A father-of-two who survived a cardiac arrest has been reunited with the police officers and paramedics who saved his life at a roadside lay-by.
54-year-old Ian Cains, who works as a porter at the University of Bath, fell ill at home late at night and was being driven to hospital when his heart suddenly stopped beating.
His family pulled together – as son Charlie, 19, ran to get help; daughter Ellie, 18, dialled 999; while wife, Nicky, stayed at her husband’s side.
Ambulance crews arrived at the rest area outside MOD Abbey Wood in Bristol, after a nearby police firearms team found Mr Cains slumped on the back seat of the car.
Ian and his family met the emergency services personnel on Tuesday, 16th January, for the first time since the incident in the early hours of 19th November 2017.
“I’d like to personally thank the police and paramedics for saving my life,” he said. “I have no recollection of what happened, but I am very grateful for what they did.”
Ian was at his home in Longwell Green near Bristol when he became unwell at around 12.30am.
Charlie drove his father to hospital with the rest of the family, but they were forced to stop beside a busy junction when Ian lost consciousness.
Nicky said: “Ian had said he didn’t feel well, but we really had to persuade him to go to hospital.
“In the car he made a funny noise. He stopped breathing and starting dribbling. I couldn’t find a pulse. We didn’t know if he would survive. It was very traumatic.”
Charlie flagged down a police firearms team who were inside their vehicle at a junction, waiting for the traffic lights to turn from red to green.
They pulled him out of the vehicle, and began to administer CPR and defibrillation.
Firearms officer, Ian Womack, said: “We did what we could for Ian. In the circumstances, I feel we left him in the best possible condition for the paramedics. It was great teamwork.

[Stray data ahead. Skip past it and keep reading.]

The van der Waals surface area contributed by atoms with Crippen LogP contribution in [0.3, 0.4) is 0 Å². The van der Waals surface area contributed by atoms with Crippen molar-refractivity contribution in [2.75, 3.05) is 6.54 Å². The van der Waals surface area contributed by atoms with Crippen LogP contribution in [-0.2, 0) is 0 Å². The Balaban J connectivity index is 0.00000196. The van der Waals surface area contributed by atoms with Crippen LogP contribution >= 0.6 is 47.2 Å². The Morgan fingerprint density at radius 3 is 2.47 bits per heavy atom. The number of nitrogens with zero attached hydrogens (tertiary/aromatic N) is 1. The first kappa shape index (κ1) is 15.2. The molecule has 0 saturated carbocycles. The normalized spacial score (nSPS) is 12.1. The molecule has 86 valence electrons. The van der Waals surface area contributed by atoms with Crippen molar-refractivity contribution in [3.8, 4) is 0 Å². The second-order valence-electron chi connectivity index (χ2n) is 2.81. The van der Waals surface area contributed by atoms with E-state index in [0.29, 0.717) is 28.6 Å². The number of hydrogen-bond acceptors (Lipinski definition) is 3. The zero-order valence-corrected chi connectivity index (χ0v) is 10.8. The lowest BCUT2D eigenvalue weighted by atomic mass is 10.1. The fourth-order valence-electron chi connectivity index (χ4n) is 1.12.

“I was so happy to hear Ian was alive and well. It shows how beneficial it is to be able to put First Aid training into practice.”
SWASFT Operations Officer, Michael Anning; paramedic, Ashley Campbell, and emergency care assistant, Frances Morton, arrived to take over from the police.
Ian was given several defibrillator shocks, before being transferred by ambulance to the Bristol Royal Infirmary.
Ian was put in a coma for 48 hours, because there was a lack of oxygen to his brain. But he has since made a good recovery.
Michael said: “With a cardiac arrest, it’s all about getting there as soon as possible. Thankfully the police were in the right place at the right time, and between us we were able to give him prompt treatment.
“This case shows that prompt CPR and defibrillation can mean the difference between surviving or not. We were also joined by Jules, a basics doctor who responded promptly to the incident, he performed advanced interventions at the roadside. I was delighted to hear Ian had survived.”
Ian and his family attended the Almondsbury police operations department on 16th January to express their thanks to the police and paramedics.